Unfortunately, lovely, quirky "Unplugged" turned out to be completely unusual little stop in McCartney's now already voluminous solo discography - before you know it, he is back to usual bombastic production and just like "Flowers in the Dirt" (1989) its all shiny cellophane covering not a very substantial product. It sold a truckloads in Germany but it did not set a world on a fire. I remember fluffy, peppy ""Hope of Deliverance" being played on the radio and on closer inspection there are not many songs that actually stand out - to me it sounds like watered-down "Flowers in the Dirt" and that album I had considered uninspired.
"Get Out Of My Way" and "Biker Like An Icon" are fun moments and "C'mon People" is vintage McCartney copying himself, but nothing seriously stands out. I gave this album so many chances that now after all this time I must admit defeat, even with best intentions I hardly remember anything.
"Paul Is Live" (1993)
Seriously, another live album? It has not been so long since "Unplugged" (1991) and "Tripping The Live Fantastic" (1990), not to mention that other triple LP album back in 1970s so now we are really facing the cornucopia of live recordings that basically cover very much same ground. I can't find any major difference between these recordings (except the fact that "Unplugged" was stripped-down and charming, while others are big stadium bombastic) and as much as I like McCartney, this is really for die hard fans and collectors only. I guess fine if you were there, but the rest of us can live with originals. Ah yes, just as expected, new songs are completely overshadowed by 1960s classics which makes this truly an nostalgia act. "Hope of Deliverance" is exception here, this little cheerful ditty actually sounds like fun when standing next to older songs.
"Flaming Pie" (1997)
It has been 16 years since last McCartney album I truly enjoyed - so no wonder that I seriously started to doubt is it worth following his work, as it just did not appeal to me anymore. Guy has such magnificent back catalogue that it towers above almost everything he did afterwards and great sales, world tours and live albums are basically just an afterthought, the autumn of a long, long career. Four (count: four) mediocre studio albums later, with dabbling into classical music and soundtracks, I started to get tired of my own expectations that he might "return to form" because what does it actually means - artist constantly grows and changes, so what we might like is probably long behind him already. "Flaming Pie" is fortunately return to melodic pop of 1970s and therefore relatively easy-listening, except the fact that it is look back - which means it was all done before, hundreds of times. However, it IS far more enjoyable than anything he had recorded in years so even if he firmly doodles in his comfort zone, it is still a warm, fuzzy and feel-good collection. But to my ears this sounds like Tom Petty.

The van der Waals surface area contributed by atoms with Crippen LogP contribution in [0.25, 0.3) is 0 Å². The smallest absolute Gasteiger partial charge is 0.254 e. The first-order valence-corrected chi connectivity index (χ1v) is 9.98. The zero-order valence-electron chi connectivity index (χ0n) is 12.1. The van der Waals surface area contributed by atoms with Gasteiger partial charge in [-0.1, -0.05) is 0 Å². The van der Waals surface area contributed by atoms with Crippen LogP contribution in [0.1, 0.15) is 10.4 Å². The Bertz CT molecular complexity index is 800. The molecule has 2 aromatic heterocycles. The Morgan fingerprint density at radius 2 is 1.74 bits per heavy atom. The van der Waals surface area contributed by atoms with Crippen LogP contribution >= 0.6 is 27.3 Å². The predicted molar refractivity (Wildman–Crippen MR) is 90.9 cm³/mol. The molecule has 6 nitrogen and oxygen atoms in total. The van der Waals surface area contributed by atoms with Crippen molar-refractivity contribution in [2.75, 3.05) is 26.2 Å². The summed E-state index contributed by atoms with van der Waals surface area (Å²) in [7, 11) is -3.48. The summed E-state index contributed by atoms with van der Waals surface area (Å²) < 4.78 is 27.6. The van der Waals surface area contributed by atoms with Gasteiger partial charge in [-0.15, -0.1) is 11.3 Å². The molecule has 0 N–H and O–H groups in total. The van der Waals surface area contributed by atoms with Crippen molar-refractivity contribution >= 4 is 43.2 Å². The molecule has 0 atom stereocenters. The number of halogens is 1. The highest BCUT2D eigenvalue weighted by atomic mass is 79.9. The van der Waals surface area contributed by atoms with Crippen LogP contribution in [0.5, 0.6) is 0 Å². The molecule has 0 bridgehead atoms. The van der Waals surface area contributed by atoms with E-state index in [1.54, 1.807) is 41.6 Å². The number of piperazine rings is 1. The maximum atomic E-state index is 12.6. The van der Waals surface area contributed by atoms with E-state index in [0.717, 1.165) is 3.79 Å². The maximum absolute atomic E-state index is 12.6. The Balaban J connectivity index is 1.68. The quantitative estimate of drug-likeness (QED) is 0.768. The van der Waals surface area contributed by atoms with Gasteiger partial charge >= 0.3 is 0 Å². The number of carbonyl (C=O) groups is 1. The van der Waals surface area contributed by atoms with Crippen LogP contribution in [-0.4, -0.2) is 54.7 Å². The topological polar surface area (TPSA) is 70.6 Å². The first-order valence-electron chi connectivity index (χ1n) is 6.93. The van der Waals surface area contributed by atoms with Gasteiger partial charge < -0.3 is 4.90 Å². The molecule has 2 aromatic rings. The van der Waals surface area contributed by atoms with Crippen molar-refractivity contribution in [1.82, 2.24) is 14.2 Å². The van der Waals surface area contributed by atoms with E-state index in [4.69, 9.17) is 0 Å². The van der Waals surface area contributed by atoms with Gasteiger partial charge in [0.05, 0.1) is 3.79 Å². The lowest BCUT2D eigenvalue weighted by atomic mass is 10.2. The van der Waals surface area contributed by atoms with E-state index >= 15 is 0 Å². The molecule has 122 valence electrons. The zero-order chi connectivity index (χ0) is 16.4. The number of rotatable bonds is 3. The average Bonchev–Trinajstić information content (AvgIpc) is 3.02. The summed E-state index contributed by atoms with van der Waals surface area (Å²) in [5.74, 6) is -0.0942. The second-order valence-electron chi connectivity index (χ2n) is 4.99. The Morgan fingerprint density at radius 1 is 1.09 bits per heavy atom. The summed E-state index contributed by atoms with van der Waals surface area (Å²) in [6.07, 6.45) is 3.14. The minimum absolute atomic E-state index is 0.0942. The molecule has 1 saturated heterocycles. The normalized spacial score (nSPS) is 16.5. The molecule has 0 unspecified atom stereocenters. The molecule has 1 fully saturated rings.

"Run Devil Run" (1999)
Collection of 1950s Rock covers.
It actually sounds like a great fun, thundering guitars, pounding pianos and all. Sure, McCartney already recorded the whole album worth of similar material back in 1988 but this one sounds even better - he is energized with the presence of some old colleagues, clearly loves this kind of music and free from pressure of writing original songs, he roars like excited schoolboy who suddenly got a chance to sing and impress everybody. There are few originals but focus is mainly on old chestnuts and believe me, "All Shook Up" is worth the price of the album alone - whatever private sorrows McCartney experienced between four walls, he clearly uses music as life-affirming, healing and self-assuring tool to dust himself up and continue trough this life. Somebody else would sink into depression and mop around, but McCartney cheers himself with irresistible, happy ditties like "Movie Magg" and "Brown Eyed Handsome Man" which in itself is very interesting and points at artist inner core. Hidden somewhere inside are cracks: "No Other Baby" and "Lonesome Town", impossible to listen without understanding reality behind this album.